For the last few days, at least three general secretaries of the Bharatiya Janata Party sought to convey to the media, in off-the-record chats, that party president Amit Shah had fixed his eyes on 115 new, winnable seats that would offset the losses from the party’s existing tally in the 2019 Lok Sabha elections. They said that this will help the saffron party return to power for the second time.

The information was tempting, and a few reporters fell for it, see here and here.

However, inherent in this admission is the fact that the BJP has conceded, for the first time, that it expects to lose over 100 of the 282 seats it won in 2014 in the next general election.

The BJP general secretaries insisted that the gain of 115 new seats would offset the “natural” losses in states like Madhya Pradesh, Rajasthan, Gujarat, Uttar Pradesh and others in 2019.

According to the BJP general secretaries, Shah identified these so-called winnable seats on the basis of surveys and feedback. “He is now confident of winning the Lok Sabha elections in 2019,” said one general secretary.

On August 23, when the party’s core groups from all states attended a day-long convention in Delhi, Shah pulled out select leaders for a separate two-hour meeting and discussed the list of these seats with them.

Shah advised them to draw up plans on how to target these seats by mid-October, and instructed state in-charges like Murlidhar Rao, Arun Singh, Siddharth Nath Singh and Mahendra Singh to assist them in this task.

Weak BJP presence

The 115 winnable seats that have been identified are in Andhra Pradesh, Telangana, Kerala, Tamil Nadu, Odisha, West Bengal and the North East.

However, what these BJP leaders did not say is that these are states where the BJP has traditionally been weak. The saffron party could win barely 15 out of nearly 200 seats in these regions even at the peak of the Narendra Modi wave in 2014.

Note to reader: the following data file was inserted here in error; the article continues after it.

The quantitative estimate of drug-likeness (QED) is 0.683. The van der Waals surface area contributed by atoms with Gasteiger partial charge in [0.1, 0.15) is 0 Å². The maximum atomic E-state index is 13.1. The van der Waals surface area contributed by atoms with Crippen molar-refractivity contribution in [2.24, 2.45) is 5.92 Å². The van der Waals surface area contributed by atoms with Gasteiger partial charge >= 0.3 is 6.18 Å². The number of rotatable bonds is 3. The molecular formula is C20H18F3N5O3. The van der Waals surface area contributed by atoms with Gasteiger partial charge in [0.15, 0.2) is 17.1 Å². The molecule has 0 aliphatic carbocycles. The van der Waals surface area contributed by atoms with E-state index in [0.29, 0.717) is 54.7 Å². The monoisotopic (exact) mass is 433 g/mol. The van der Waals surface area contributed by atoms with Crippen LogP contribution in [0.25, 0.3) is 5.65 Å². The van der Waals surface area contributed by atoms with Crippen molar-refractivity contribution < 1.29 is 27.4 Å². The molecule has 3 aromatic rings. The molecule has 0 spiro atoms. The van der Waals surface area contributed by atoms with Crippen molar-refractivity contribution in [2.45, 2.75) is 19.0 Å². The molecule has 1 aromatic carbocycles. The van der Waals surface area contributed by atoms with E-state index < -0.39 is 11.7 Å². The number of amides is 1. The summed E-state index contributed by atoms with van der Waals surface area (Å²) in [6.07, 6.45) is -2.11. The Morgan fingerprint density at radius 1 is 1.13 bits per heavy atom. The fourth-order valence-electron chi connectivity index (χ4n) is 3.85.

Thus, the belief that Shah would perform electoral magic here in 2019 in the manner he did in the Hindi heartland in 2014 is hard to fathom.

The BJP president, no doubt, has boundless enthusiasm, and his no-nonsense style of functioning has won him admirers, as well as detractors. But will even Shah be able to increase the party’s tally in states that were cool to the BJP during the Modi wave of 2014?

Wobbly in Gujarat

It is equally interesting to note that the BJP leaders in question have admitted that they will lose seats not just in Madhya Pradesh, Rajasthan and Uttar Pradesh, but also in Gujarat, the nerve centre of the BJP’s strength today.

It is hardly a secret that the BJP is in trouble in Narendra Modi and Amit Shah’s home state. The latest glimpse of the party’s poor condition in Gujarat was provided on Thursday when Patidars stormed the venue of a programme organised in Surat to felicitate Amit Shah and the BJP’s Patel leaders. The event was part of the BJP’s preparations for Assembly elections in the state due late next year. The disruption forced Shah to cut short his address.

In a strict sense, therefore, the BJP’s calculation that it will lose in Gujarat as well as in many other states is a candid admission of the ground reality that has emerged in the two years since Narendra Modi took over as Prime Minister.